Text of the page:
There has been some discussion in the community that NVIDIA SLI is capable of running on Intel's i5000XL Greencreek Chipset, and that ATI CrossFire could even run on the Intel Chipset with its dual PCI Express x16 slots. The Greencreek is designed to be a premiere workstation Chipset for use with Intel Xeon Dempsey and Woodcrest processors. However, using the Tyan Tempest i5000XL, we threw in dual PCI Express x16 NVIDIA GeForce graphics cards to see if Scalable Link Interface was really possible. Using nvidia-xconfig --sli=AFR, the SLI option was added to the xorg.conf, however, upon rebooting we were unsuccessful in our attempts of using SLI. The NVIDIA x86_64 1.0-8762 Linux display drivers were unable to enable SLI on the Greencreek. Though the next NVIDIA Linux driver release (1.0-9XXX) may bridge support for this Chipset, at this time we were unsuccessful in our attempts. If we learn any additional information on this matter, we will be sure to pass it along. Below is the error from the X.Org log. (**) NVIDIA(0): Option "SLI" "AFR"
In just a few hours from now NVIDIA Corporation will be doing a hard-launch of several new GeForce 7 products. These new products will include the NVIDIA GeForce 7300GT, 7900GS, and 7950GX2. As we had exposed yesterday, it does raise the question as to whether we will see new NVIDIA Linux display drivers this morning. While we will not be delivering any launch previews this morning or reviews of the new products, we do anticipate that some will arrive at our testing facilities shortly. In the mean time before the launch of the products, we have begun to receive advance press releases from some of NVIDIA's partners. Below are two Biostar GeForce 7300GT products. Throughout the days, and in the coming days, we will be sharing more information, as well as our usual Linux coverage.
Announced today by NVIDIA is EPP memory, or officially known as Enhanced Performance Profiles. Corsair has already issued a press release stating the immediate adoption of Enhanced Performance Profiles. More on this is at NVIDIA. SANTA CLARA, CA—MAY 15, 2006—NVIDIA Corporation (Nasdaq: NVDA), the worldwide leader in programmable graphics processor technologies, today announced the results of a collaborative memory development effort called Enhanced Performance Profiles, or EPP, which allows consumers to easily expose new, advanced performance memory settings built into high performance memory DIMMs for even higher levels of overall PC system performance. In addition, NVIDIA also announced today that Corsair Memory, the worldwide leader in design and manufacture of high performance memory, is the first memory vendor to announce support for the new EPP specification, and is expected to have new EPP-based memory DIMMs available in the channel later this month.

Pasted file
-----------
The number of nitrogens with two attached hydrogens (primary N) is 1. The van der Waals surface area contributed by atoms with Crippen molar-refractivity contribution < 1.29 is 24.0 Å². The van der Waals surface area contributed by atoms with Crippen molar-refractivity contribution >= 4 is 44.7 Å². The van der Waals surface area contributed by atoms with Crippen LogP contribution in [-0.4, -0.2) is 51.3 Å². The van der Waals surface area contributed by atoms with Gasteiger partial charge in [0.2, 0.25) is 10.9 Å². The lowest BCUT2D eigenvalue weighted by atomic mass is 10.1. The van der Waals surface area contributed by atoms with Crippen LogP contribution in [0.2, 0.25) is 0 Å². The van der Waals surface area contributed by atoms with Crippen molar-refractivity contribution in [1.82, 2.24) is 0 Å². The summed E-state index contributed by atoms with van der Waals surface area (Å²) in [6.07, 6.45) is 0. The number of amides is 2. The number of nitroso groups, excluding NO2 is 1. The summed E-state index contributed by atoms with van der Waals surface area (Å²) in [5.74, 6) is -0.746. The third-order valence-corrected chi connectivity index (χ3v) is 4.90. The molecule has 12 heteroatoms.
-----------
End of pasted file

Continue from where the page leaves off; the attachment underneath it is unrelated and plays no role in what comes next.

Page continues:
Tomorrow, May 15, NVIDIA is expected to launch the GeForce 7900GS, 7300GT, and 7950GX2. However, it does raise the question as to whether we can expect new Linux drivers to accompany this green hardware. Up to this point, our sources at NVIDIA have remained mute on the matter, however, if there were to be a driver release this week from the green it would partially align with their usual 4 month/3~4 week release cycle. In the past NVIDIA has provided some same-day Linux support, primarily with the NVIDIA GeForce 7800GTX 256MB G70 part. At this point, however, a driver release this week from NVIDIA is nothing more than a professional speculation. The next NVIDIA Linux display drivers out aren't expected to contain anything more than new hardware support and bug fixes. ATI is also quickly approaching with their monthly drivers. Upon seeing any signs of an impending NVIDIA Linux driver release, we will be certain to pass along the details.
With NVIDIA's 1.0-8756 Linux display driver having come out exactly one month ago, it should be about time for another driver release. For a while now, NVIDIA has been on the approximate 4 month/3~4 week release cycle for their Linux and Solaris (occasionally FreeBSD will be added to the mix) display drivers. Of course, the 4 week release cycle in between the major releases generally only contains an improvement or two, and then bug fixes for problems introduced in the last major release. However, this time around it seems that NVIDIA's Linux display driver launch may be pushed back a bit. According to a source, the next Linux driver installment may not be introduced until Computex Taipei of this year. The buzz this year at Computex Taipei will certainly be AMD's Socket AM2 among other things, and it just so happens that new Linux drivers from the green may occur during this Taiwan show. The Phoronix coverage from Computex Taipei 2005 is available here. ATI of course has yet to come out with its May refresh from the Linux and Windows display drivers. We hope to soon acquire more information on details related to the upcoming NVIDIA Linux drivers.